Latest Ethereum Hard Fork Update: Constantinople and St. Petersburg Hard Forks


The Postponement

Last month, Constantinople hard fork was expected to take place on 16 January 2019 (Wednesday) at block number 7,080,000. However, it was delayed due to a vulnerability found in Ethereum Improvement Proposal (EIP) 1283 which would allow a reentrancy attack. An official announcement was made on https://blog.ethereum.org to address the postponement of Constantinople hard fork.

The vulnerability issue was identified by ChainSecurity (a smart contract auditing firm)on 15 January 2019 (Tuesday), a day before the Constantinople hard fork will take place. ChainSecurity released an article on Medium where they highlighted a crucial vulnerability issue that would make the existing contracts susceptible to a reentrancy attack. It has been highlighted by ChainSecurity that the implementation of EIP 1283 could create a loophole in the Ethereum network where the attackers could enter the network and steal the users’ funds repeatedly. This attack was named as “reentrancy attack”.

What is Reentrancy Attack?

EIP 1283 aimed to introduce a cheaper cost of storage and to reduce excessive gas costs by simulating a secure treasury sharing service. Two parties can jointly receive the funds and decide on how to split the funds based on the agreed payout. Nonetheless, this upgrade would create an unwanted and vulnerable reentrancy attack where an attacker will create such a pair with where the first and second addresses belong to the attacker’s smart contracts. The code patterns are vulnerable in a way where asmart contract may communicate with an external smart contract by “calling it”. If the external smart contract is malicious, the attacker may be able to take advantage of this and take over control flow of the first smart contract’s address. This allows the attacker to make unexpected changes to the first smart contract’s address. The attacker may repeatedly withdraw Ether from the smart contract by “re-entering” at a particular spot in the code on more than one occasion without notifying users. Essentially, the attacker could steal funds from the network forever without ever being discovered.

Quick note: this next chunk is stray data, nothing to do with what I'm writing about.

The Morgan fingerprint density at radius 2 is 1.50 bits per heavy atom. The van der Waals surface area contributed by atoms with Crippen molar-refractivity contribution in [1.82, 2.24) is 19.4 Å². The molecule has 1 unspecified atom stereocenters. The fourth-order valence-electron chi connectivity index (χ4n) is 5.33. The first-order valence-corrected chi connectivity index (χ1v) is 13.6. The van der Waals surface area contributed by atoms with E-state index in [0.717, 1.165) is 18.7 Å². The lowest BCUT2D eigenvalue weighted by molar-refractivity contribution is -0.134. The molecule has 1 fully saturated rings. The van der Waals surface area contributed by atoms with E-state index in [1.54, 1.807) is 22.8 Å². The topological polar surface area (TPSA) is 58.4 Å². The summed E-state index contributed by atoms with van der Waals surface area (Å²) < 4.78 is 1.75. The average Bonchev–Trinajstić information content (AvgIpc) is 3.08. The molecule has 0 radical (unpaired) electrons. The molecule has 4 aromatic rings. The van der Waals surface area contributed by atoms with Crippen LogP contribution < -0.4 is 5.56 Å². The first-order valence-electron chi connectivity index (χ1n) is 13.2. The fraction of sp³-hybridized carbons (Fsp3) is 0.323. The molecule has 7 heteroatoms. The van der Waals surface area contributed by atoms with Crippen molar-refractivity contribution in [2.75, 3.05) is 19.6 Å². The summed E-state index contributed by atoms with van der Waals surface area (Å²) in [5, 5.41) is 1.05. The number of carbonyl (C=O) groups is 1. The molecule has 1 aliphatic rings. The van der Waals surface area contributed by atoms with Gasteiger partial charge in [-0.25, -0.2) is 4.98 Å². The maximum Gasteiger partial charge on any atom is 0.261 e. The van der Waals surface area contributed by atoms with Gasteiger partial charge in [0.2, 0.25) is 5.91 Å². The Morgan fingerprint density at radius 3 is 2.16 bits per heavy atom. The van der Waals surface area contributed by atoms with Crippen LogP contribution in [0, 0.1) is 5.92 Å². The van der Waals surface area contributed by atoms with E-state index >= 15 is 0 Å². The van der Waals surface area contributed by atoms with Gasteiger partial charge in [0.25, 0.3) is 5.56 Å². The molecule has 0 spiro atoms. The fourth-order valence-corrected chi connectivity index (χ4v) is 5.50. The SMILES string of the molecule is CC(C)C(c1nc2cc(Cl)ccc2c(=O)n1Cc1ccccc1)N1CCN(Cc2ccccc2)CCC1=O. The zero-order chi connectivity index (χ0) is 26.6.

The Core Ethereum Devs came to a consensus where the Constantinople hard fork will be postponed until 28 February 2019 (Thursday) approximately at block number 7,280,000.

What are Constantinople and St. Petersburg hard forks?

Constantinople and St. Petersburg are the names given to the network upgrade at this time. According to the latest official announcement made by Ethereum on 22 February 2019, the reason that this network upgrade has two names because the original Constantinople network upgrade was postponed and two protocol upgrades will need to occur on the same block number in order to fix issues on various Ethereum test networks.

This first part of the network upgrade (Constantinople hard fork) will include all five EIPs including the buggy EIP 1283. On the second part of the network upgrade (St. Petersburg), EIP 1283 will be removed. This process will further ensure that any networks which have already implemented the complete Constantinople hard fork upgrade(with EIP 1283) will still be able to fix the buggy EIP 1283 without having to roll back any blocks.

Check out our last article here about Constantinople hard fork if you would like to learn more about the five EIPs that will be implemented in this network upgrade.

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